The Morris Dancer is essentially male and thus allied to the tree. The tree of life in this case was the erect woody structure of the rig. The female was the earth upon which it stood. I say “upon which” as there was sometimes a piece of hard wood or stone between male and female and that was called “the tabernacle”. That name is still in use describing the point where a ships mast meets the hull on vessels which have to lower their mast when passing beneath low bridges. Male meets female again. So what was the original “feast of the Tabernacles”.

    Hanging from the rigg- pole riggbands and hanging from the maypole and the trunk and limbs of the morris-dancer ribbons. A key time of celebration was when the results of a successful harvest, a successful storing of the food and a successful progression through the winter had occurred and the grass was growing again. The riggbands were dangling loose, the riggbolls were discarded as the crop had all been consumed or doled out.

    So the morris dancers are a singular group dancing as it were for society or the audience. Morris dancers also moved around the community rather than be focussed in a key place, namely The Harvest House.

    Participation in Maypole dancing has other levels of symbolism and a key one is consolidation of society in respect of tying into Natures forces and key structures in their lifestyle.
    Not everyone could dance round the maypole at once but a goodly mix could and they could allow others to take over during the celebration or in sequence. Key to it all is that in order for the dance to work the energies of the individuals had to be concerted.

    They did not hold each other or indulge in personal gesticulation. They were
    connected as in destiny (destino to bind) by the ribbons. The ribbons were the cords that attached them to the rig and their feet were the means of connecting with the earth. Trees have trunks, limbs and we twig things. The symbology is still with us. The end result in a maypole or mayspal dance is only achieved by planned and concerted effort. The beautiful end-result is appreciated by all’

    There are records of a haystack near Andover coming to the end of its seasonal life and the layer of twigs placed below were full of rats. The area was fenced off and terriers put inside. So numerous were the rats that the dogs were exhausted and men then moved in with sticks and killed the rats.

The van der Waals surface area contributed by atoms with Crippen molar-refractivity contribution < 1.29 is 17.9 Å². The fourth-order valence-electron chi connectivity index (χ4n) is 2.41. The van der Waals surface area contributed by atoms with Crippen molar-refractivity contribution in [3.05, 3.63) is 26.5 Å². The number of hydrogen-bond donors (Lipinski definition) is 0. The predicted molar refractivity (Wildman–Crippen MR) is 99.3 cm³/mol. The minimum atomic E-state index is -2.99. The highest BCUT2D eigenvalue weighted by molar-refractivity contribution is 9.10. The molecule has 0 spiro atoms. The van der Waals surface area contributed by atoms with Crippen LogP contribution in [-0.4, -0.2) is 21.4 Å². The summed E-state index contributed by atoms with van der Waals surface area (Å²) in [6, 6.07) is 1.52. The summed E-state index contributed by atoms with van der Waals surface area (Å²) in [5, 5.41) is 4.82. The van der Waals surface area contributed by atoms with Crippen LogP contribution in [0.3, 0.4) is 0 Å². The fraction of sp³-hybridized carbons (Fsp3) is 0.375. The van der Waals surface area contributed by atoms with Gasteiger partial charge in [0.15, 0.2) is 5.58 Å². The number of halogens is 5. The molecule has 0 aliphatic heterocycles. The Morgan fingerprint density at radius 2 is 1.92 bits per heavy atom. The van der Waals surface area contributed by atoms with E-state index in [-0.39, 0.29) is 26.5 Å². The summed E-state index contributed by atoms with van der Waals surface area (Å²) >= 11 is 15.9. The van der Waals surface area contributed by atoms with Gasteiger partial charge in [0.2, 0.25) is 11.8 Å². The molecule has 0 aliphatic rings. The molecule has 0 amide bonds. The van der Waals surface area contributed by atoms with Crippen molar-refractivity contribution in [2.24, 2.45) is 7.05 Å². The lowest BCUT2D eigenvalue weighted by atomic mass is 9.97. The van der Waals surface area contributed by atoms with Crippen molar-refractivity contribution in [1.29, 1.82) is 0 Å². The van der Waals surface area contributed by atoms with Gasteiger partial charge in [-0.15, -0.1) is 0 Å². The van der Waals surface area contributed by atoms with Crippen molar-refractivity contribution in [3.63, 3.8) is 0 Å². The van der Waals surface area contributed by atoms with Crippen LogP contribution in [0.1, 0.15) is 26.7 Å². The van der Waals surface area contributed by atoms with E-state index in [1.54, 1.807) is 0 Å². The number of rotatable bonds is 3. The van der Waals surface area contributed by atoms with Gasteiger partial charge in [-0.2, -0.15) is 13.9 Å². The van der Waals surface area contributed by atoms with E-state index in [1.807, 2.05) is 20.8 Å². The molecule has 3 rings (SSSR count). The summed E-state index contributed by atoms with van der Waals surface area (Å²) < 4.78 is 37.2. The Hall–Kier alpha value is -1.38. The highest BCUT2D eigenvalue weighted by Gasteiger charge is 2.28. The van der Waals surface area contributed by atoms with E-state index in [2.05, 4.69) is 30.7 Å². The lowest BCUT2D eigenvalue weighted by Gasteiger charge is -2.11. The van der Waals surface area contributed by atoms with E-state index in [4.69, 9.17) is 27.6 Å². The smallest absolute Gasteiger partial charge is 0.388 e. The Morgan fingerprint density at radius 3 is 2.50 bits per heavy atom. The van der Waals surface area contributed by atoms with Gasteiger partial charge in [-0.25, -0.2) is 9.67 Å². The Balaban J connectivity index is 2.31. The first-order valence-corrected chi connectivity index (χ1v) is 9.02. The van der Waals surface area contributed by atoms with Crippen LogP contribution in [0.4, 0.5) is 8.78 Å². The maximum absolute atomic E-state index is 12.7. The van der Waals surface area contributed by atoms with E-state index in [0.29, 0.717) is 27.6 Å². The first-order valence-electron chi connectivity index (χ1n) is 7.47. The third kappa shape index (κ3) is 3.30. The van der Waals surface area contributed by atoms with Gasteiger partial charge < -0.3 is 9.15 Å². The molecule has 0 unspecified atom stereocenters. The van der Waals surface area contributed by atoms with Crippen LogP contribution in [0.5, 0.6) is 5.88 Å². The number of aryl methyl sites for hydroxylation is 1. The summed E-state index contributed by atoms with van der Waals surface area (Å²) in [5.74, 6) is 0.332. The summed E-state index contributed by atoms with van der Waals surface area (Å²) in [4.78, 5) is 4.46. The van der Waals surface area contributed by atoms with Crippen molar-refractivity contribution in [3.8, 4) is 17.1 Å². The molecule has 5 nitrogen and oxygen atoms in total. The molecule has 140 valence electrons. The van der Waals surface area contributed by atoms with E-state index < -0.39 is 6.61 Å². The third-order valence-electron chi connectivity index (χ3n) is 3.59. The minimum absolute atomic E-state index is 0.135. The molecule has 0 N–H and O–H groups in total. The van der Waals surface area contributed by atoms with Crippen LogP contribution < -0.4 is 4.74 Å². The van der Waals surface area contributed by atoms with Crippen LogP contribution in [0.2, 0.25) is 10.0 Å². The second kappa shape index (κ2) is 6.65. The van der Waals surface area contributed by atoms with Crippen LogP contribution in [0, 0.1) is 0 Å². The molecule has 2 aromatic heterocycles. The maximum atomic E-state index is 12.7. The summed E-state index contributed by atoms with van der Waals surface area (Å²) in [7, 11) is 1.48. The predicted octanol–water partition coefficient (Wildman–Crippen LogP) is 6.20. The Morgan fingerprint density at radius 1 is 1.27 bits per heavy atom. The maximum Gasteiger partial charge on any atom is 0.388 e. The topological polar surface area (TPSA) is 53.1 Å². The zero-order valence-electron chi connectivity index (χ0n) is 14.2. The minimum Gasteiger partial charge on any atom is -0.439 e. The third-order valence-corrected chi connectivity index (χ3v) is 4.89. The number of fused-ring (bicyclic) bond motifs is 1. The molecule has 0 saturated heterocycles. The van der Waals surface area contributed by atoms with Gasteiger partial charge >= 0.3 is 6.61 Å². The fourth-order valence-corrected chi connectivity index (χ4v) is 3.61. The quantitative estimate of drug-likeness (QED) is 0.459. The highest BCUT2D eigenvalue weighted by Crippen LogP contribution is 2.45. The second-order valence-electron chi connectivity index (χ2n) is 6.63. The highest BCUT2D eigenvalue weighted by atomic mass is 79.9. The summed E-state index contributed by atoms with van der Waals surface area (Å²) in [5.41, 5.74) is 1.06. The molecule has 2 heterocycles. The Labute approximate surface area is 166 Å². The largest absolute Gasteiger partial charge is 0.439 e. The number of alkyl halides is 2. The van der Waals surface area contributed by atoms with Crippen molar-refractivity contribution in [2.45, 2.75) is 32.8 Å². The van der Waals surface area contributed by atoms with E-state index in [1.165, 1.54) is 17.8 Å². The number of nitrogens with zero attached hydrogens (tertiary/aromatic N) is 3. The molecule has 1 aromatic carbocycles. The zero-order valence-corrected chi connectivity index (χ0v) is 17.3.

The clashing of sticks might also have arisen from them simply picking up sticks from the discarded bundles of twigs that formed the bolraces, the horizontal aeration sections that ran through the haystack. They may have symbolised the riggbolls, the posts that the ribbons were tied to when the haystack was full of hay and which were left fully exposed when the last straw was disposed of and hopefully the springtime was bringing new life.

    Sometimes the aeration beneath the haystack was enhanced by the carving of a drainage groove in the ground. Initially a simple spiral but then sometime in the Neolithic someone invented what we call the Type 1 Classic Maze. One route to the centre but with an amazing internal rotational symmetry.

    Another tool used to frighten birds and animals was the hand held sistrum an early musical instrument.

    The maypole and maze was only one of the key symbols that man used in his
    celebration of life. Throughout the world we see dancers dressed up as animals and these animals were those that roamed wild where they lived. In theatrical mode their attributes were celebrated.

    Birds were a source of valuable messages about seasonal transition. They flocked in millions at key times of the year and man listened to their messages. “A little birdie told me”, I think alludes to this old message bringing.

    There was an intensive aerial agriculture as birds of prey flying with the migrating flocks were caught, trained and used to capture birds for food. The falcon performs best by hovering between the prey and the sun. The sun blinds the prey . This real fact was the source of the Horus symbology.

    Geranos was the dance of the Cranes and alludes to the fact that they were key indicators of seasonal change.

    Research into rig dances such as riggadoon (rig adorn) reel (once spelled righeoul) Rigolleto would reveal much more.

    The thrashing floor used to be called halos and the call to the dance until the 18th century was O Hal O Hal and we still go to dance halls. One wonders about the heoul stone at Stonehenge.

    Graham Burgess.